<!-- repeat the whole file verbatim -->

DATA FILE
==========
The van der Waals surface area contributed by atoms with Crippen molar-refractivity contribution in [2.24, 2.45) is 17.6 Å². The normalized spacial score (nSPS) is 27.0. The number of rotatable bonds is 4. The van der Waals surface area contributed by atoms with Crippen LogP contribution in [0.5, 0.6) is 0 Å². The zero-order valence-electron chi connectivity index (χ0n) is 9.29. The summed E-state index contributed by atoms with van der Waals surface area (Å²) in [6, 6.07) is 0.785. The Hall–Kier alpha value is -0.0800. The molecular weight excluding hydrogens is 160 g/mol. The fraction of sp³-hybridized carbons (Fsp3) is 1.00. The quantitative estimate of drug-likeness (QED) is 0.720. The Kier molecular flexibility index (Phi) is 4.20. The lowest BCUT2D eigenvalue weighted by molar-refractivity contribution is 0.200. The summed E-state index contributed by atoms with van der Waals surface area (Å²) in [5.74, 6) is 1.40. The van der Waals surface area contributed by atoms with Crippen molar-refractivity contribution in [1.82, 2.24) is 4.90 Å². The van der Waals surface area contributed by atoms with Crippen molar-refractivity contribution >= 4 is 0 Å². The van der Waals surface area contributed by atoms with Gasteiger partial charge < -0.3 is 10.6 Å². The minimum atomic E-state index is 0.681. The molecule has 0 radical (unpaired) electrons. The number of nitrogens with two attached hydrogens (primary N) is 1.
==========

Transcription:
The van der Waals surface area contributed by atoms with Crippen molar-refractivity contribution in [2.24, 2.45) is 17.6 Å². The normalized spacial score (nSPS) is 27.0. The number of rotatable bonds is 4. The van der Waals surface area contributed by atoms with Crippen LogP contribution in [0.5, 0.6) is 0 Å². The zero-order valence-electron chi connectivity index (χ0n) is 9.29. The summed E-state index contributed by atoms with van der Waals surface area (Å²) in [6, 6.07) is 0.785. The Hall–Kier alpha value is -0.0800. The molecular weight excluding hydrogens is 160 g/mol. The fraction of sp³-hybridized carbons (Fsp3) is 1.00. The quantitative estimate of drug-likeness (QED) is 0.720. The Kier molecular flexibility index (Phi) is 4.20. The lowest BCUT2D eigenvalue weighted by molar-refractivity contribution is 0.200. The summed E-state index contributed by atoms with van der Waals surface area (Å²) in [5.74, 6) is 1.40. The van der Waals surface area contributed by atoms with Crippen molar-refractivity contribution in [1.82, 2.24) is 4.90 Å². The van der Waals surface area contributed by atoms with Crippen molar-refractivity contribution >= 4 is 0 Å². The van der Waals surface area contributed by atoms with Gasteiger partial charge < -0.3 is 10.6 Å². The minimum atomic E-state index is 0.681. The molecule has 0 radical (unpaired) electrons. The number of nitrogens with two attached hydrogens (primary N) is 1.